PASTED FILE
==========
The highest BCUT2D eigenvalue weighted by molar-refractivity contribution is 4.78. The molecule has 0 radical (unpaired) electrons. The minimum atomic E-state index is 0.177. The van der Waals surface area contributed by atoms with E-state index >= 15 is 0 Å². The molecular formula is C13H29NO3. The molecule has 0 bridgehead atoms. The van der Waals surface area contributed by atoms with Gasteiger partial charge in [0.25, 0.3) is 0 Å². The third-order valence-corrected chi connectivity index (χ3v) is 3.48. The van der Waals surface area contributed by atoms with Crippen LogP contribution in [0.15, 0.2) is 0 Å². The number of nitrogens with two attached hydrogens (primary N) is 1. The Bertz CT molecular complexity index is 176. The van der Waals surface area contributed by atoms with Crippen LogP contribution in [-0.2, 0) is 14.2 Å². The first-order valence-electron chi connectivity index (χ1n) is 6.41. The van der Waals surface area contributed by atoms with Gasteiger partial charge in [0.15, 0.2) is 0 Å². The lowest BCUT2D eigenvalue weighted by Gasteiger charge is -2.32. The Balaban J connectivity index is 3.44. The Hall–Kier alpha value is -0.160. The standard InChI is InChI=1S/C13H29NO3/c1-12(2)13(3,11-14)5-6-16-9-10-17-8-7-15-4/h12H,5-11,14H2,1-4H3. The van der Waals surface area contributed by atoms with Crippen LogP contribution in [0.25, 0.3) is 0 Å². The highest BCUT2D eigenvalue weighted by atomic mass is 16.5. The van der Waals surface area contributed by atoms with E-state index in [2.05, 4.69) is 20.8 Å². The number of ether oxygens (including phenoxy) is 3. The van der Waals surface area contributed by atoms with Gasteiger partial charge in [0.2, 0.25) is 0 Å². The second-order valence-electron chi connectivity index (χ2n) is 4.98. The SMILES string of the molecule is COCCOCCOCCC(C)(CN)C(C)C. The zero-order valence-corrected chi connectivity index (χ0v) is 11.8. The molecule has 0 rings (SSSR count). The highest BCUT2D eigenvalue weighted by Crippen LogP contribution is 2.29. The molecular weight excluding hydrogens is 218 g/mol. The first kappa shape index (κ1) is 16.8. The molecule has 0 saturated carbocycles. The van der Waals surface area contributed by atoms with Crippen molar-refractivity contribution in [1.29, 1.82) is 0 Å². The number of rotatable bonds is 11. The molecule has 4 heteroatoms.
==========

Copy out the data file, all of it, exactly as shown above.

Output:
The highest BCUT2D eigenvalue weighted by molar-refractivity contribution is 4.78. The molecule has 0 radical (unpaired) electrons. The minimum atomic E-state index is 0.177. The van der Waals surface area contributed by atoms with E-state index >= 15 is 0 Å². The molecular formula is C13H29NO3. The molecule has 0 bridgehead atoms. The van der Waals surface area contributed by atoms with Gasteiger partial charge in [0.25, 0.3) is 0 Å². The third-order valence-corrected chi connectivity index (χ3v) is 3.48. The van der Waals surface area contributed by atoms with Crippen LogP contribution in [0.15, 0.2) is 0 Å². The number of nitrogens with two attached hydrogens (primary N) is 1. The Bertz CT molecular complexity index is 176. The van der Waals surface area contributed by atoms with Crippen LogP contribution in [-0.2, 0) is 14.2 Å². The first-order valence-electron chi connectivity index (χ1n) is 6.41. The van der Waals surface area contributed by atoms with Gasteiger partial charge in [0.15, 0.2) is 0 Å². The lowest BCUT2D eigenvalue weighted by Gasteiger charge is -2.32. The Balaban J connectivity index is 3.44. The Hall–Kier alpha value is -0.160. The standard InChI is InChI=1S/C13H29NO3/c1-12(2)13(3,11-14)5-6-16-9-10-17-8-7-15-4/h12H,5-11,14H2,1-4H3. The van der Waals surface area contributed by atoms with Crippen LogP contribution in [0.25, 0.3) is 0 Å². The highest BCUT2D eigenvalue weighted by atomic mass is 16.5. The van der Waals surface area contributed by atoms with E-state index in [2.05, 4.69) is 20.8 Å². The number of ether oxygens (including phenoxy) is 3. The van der Waals surface area contributed by atoms with Gasteiger partial charge in [0.2, 0.25) is 0 Å². The second-order valence-electron chi connectivity index (χ2n) is 4.98. The SMILES string of the molecule is COCCOCCOCCC(C)(CN)C(C)C. The zero-order valence-corrected chi connectivity index (χ0v) is 11.8. The molecule has 0 rings (SSSR count). The highest BCUT2D eigenvalue weighted by Crippen LogP contribution is 2.29. The molecular weight excluding hydrogens is 218 g/mol. The first kappa shape index (κ1) is 16.8. The molecule has 0 saturated carbocycles. The van der Waals surface area contributed by atoms with Crippen molar-refractivity contribution in [1.29, 1.82) is 0 Å². The number of rotatable bonds is 11. The molecule has 4 heteroatoms.